Spain’s seventeen constituent Autonomous Communities are also playing a key role in the implementation of the RTRP through the coordination and co-governance mechanisms established for this purpose. They received €13 billion in grants from the RRF throughout 2021. This amount was accompanied by €10 billion from REACT EU for 2021 and 2022 to undertake reforms aimed at strengthening the welfare state and public services, as well as reactivating the economy (Murillo & García, 2022, pp. 9-10, 13). By the end of 2022, €20.6 billion had been granted to the Autonomous Communities for them to manage investments in the fields of their powers, such as education, health, sustainable mobility or housing. The Autonomous Communities that have received most funding so far are Andalusia (€3.2 billion), Catalonia (€3 billion), Madrid (€2.2 billion) and Valencian Community (€1.9 billion) (Gobierno de España, 2023, p. 6).

Along with the PERTEs and the transfers to the Autonomous Communities, the investments are also being implemented through programmes directly managed by the State. To this end, more than 1,000 public calls were launched throughout 2022. To date, deployment of the investments has enabled the launch of more than 12,000 projects by private companies and local authorities (Gobierno de España, 2023, pp. 6-7).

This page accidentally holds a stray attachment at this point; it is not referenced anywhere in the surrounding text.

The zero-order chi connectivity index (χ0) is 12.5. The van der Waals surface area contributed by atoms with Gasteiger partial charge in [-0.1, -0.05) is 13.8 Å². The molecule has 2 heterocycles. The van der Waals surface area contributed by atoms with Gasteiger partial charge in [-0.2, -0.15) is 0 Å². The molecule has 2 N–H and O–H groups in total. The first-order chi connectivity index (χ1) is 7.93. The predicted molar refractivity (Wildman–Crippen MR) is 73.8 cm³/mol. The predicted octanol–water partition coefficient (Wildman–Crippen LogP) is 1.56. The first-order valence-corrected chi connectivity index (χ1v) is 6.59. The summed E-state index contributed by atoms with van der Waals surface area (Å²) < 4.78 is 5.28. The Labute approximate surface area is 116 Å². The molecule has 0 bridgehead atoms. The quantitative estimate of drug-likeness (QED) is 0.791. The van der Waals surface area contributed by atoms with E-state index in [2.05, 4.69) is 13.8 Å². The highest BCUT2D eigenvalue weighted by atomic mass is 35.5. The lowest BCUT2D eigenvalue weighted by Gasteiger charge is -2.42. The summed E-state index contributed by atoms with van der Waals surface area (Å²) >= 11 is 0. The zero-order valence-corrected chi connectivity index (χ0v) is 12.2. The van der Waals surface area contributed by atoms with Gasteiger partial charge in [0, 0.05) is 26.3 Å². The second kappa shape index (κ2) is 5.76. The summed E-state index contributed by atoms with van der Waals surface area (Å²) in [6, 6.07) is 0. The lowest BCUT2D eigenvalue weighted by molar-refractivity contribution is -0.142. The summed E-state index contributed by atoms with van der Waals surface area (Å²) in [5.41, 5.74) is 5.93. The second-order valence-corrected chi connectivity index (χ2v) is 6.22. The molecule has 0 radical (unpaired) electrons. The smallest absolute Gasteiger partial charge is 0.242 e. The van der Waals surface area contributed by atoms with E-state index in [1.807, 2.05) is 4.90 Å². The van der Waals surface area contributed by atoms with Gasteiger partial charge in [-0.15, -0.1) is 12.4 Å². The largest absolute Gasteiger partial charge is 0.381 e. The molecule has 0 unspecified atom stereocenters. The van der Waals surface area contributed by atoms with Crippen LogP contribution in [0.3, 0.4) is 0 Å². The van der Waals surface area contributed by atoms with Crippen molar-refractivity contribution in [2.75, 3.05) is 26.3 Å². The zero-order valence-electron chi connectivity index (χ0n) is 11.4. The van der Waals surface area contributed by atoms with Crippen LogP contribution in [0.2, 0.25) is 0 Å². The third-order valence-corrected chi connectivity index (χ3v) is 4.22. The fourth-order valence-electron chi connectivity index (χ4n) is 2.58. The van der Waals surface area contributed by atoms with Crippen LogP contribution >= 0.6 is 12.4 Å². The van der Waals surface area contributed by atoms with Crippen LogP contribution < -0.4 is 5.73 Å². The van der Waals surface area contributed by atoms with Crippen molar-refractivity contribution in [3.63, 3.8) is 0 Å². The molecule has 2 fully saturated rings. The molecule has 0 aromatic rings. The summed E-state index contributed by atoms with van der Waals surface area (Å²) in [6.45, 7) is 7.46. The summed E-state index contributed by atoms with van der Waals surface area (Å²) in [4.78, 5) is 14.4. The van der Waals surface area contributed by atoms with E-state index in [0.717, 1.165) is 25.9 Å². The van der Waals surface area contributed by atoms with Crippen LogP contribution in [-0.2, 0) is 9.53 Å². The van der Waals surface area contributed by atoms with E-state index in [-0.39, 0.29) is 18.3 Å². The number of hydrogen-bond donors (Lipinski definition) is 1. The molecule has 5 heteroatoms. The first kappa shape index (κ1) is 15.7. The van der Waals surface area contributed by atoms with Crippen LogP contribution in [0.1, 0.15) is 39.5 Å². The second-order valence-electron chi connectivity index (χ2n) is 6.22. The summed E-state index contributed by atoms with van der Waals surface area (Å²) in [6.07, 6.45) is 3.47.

To achieve the planned economic and social transformation, the RTRP also includes 102 reforms distributed across the ten strategic policies. In exchange for larger amounts of grants and loans, Spain is required to undertake a greater number of structural reforms than any other Member State (Bisciari et al., 2022, p. 17). Some of these reforms build on reforms already initiated by the Spanish government under the Agenda for Change in 2019 (Gobierno de España, 2019). All the reforms are expected to address a significant number of challenges identified in the country-specific recommendations. Some relevant reforms have already been accomplished, such as reforms in the education system and the labour market; a new climate change law and another on waste and contaminated soils for a circular economy; a law on 5G cybersecurity; and pension reform. Other significant reforms will be made throughout 2023 (Gobierno de España, 2023, p. 19).